Lawsuit of the Day

Cretaceous Law: It Belongs In A Museum

Tyrannosaurus bataar

If you are like me, “archaeologist” sounded like the coolest job in the world when you were a kid. You wanted to be Indiana Jones. You wanted to be Doctor Alan Grant.

At least until you figured out that being an archaeologist means sitting in a desert with a toothbrush wiping sand off of an ancient pile of poop.

But if you bury it in the sand, maybe in 1,000 years even your law degree might be worth something. Lawyers can have a great role to play in which artifacts end up in a museum for the world to see, and which end up in the private collection of some obscenely wealthy person.

And lawyers have a lot to say about which country the treasures of history end up in.

This weekend, a lawyer was on his own crusade to stop the sale of Tyrannosaur bones at auction. That’s right, we’ve got a Dinosuit on our hands. And just to add that international flair, the lawyer was representing the president of Mongolia….

The New York Observer has a wonderful story about the auction of a high-quality Tyrannosaurus bataar skeleton by Heritage Auctions:

Before bidding on the skeleton began, the auctioneer announced that the sale would be “contingent upon a court proceeding dealing with this matter.” Almost immediately, Robert Painter, a lawyer representing Elbegdorj Tsakhia, the president of Mongolia, stood up with a cell phone held to his ear and yelled, “I’m sorry, I need to interrupt this auction. I have a judge on the phone.”

A loud whistle rang out, and Heritage Auctions president Greg Rohan, along with a group of security guards, gathered around Mr. Painter. They urged him to a corner of the room, past a massive cast of a sabre-tooth tiger and a glass case full of meteorite chunks.

See, this is why all paleo-attorneys need to carry a whip or something.

Despite these protests, Heritage went on with the auction, and the bones were bought by an unidentified phone buyer for just over a million dollars. You’d really think that a judge on the phone would be able to issue an injunction.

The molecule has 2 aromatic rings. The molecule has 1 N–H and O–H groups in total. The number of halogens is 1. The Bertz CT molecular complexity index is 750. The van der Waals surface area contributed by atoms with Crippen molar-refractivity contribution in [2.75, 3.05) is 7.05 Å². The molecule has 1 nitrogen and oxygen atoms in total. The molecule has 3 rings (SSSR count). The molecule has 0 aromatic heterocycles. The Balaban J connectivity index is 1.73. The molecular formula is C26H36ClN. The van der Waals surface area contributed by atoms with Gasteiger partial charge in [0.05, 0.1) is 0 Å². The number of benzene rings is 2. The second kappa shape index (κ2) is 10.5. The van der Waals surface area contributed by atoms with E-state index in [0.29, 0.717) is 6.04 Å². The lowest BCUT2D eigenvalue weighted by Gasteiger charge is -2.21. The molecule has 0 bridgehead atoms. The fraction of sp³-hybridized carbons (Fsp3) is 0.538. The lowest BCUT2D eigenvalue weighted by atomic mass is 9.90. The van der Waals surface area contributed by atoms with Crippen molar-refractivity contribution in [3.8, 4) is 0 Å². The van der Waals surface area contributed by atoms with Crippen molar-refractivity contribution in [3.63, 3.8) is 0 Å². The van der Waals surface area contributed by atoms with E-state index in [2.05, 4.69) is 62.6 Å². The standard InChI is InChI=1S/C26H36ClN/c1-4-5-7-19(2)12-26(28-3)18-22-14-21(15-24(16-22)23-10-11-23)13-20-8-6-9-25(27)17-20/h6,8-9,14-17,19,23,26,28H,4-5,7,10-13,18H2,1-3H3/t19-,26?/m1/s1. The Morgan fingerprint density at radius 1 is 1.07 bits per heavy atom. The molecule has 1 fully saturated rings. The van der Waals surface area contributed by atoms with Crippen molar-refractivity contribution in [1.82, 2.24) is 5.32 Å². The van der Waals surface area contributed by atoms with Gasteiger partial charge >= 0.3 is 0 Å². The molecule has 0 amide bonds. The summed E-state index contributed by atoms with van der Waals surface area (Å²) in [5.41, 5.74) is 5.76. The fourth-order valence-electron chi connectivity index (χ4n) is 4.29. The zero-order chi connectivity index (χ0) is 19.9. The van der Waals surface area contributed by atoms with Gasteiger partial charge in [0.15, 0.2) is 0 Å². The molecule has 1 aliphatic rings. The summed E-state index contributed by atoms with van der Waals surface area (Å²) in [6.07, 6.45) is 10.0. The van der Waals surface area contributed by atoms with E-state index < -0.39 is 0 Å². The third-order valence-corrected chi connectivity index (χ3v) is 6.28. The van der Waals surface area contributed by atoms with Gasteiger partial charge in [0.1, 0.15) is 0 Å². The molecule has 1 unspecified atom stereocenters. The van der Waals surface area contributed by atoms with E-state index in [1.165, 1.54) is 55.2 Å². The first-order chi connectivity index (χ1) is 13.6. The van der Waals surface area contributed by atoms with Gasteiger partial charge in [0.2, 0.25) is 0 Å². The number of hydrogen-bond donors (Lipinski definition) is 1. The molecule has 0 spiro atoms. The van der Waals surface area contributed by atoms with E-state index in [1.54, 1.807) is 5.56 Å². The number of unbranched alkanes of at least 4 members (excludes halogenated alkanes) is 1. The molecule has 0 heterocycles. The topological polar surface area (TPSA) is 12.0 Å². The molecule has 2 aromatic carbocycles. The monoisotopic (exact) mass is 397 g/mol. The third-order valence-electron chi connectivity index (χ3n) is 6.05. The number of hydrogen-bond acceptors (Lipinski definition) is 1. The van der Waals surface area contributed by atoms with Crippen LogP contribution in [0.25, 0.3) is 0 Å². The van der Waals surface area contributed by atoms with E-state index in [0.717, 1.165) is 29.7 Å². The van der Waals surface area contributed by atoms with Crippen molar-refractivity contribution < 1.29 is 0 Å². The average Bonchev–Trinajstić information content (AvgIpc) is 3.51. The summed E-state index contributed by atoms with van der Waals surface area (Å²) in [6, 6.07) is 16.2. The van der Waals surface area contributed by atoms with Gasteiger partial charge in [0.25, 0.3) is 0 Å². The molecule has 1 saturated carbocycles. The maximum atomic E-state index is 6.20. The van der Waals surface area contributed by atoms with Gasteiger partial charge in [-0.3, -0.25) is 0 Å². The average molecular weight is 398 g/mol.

Unsurprisingly, proceeding with the auction led to a lawsuit and a protest:

Mr. Painter also got a temporary restraining order signed by district court judge Carlos Cortez, who he had on the phone during the auction, which was intended to prevent the sale and transfer of possession of the skeleton…

After being escorted from the building, Mr. Painter stood with a small gathering of protestors — one of them wearing a traditional Mongolian hat and jacket — who were distributing fliers on the sidewalk. They held a sign that read, rather dispassionately, “It’s a national treasure of Mongolia. Return our stolen treasure.”

The dinosaur in question roamed in what is now Mongolia, and it seems most scientists agree that the bones were likely found in Mongolia. But Heritage Auctions claims that the seller has established provenance over the bones and that the skeleton was acquired legally.

It’s like Heritage is trying to erect a legal wall to keep the Mongolian claimants out.

There is always a great debate about who owns what when it comes to historical and natural artifacts. Honestly, it might be more exciting to be a lawyer fighting these ownership battles than to be the grad student digging these bones out of the Gobi desert in the first place.

T-Rex Wreck: Mongolian Representative Disrupts Skeleton Auction [New York Observer]

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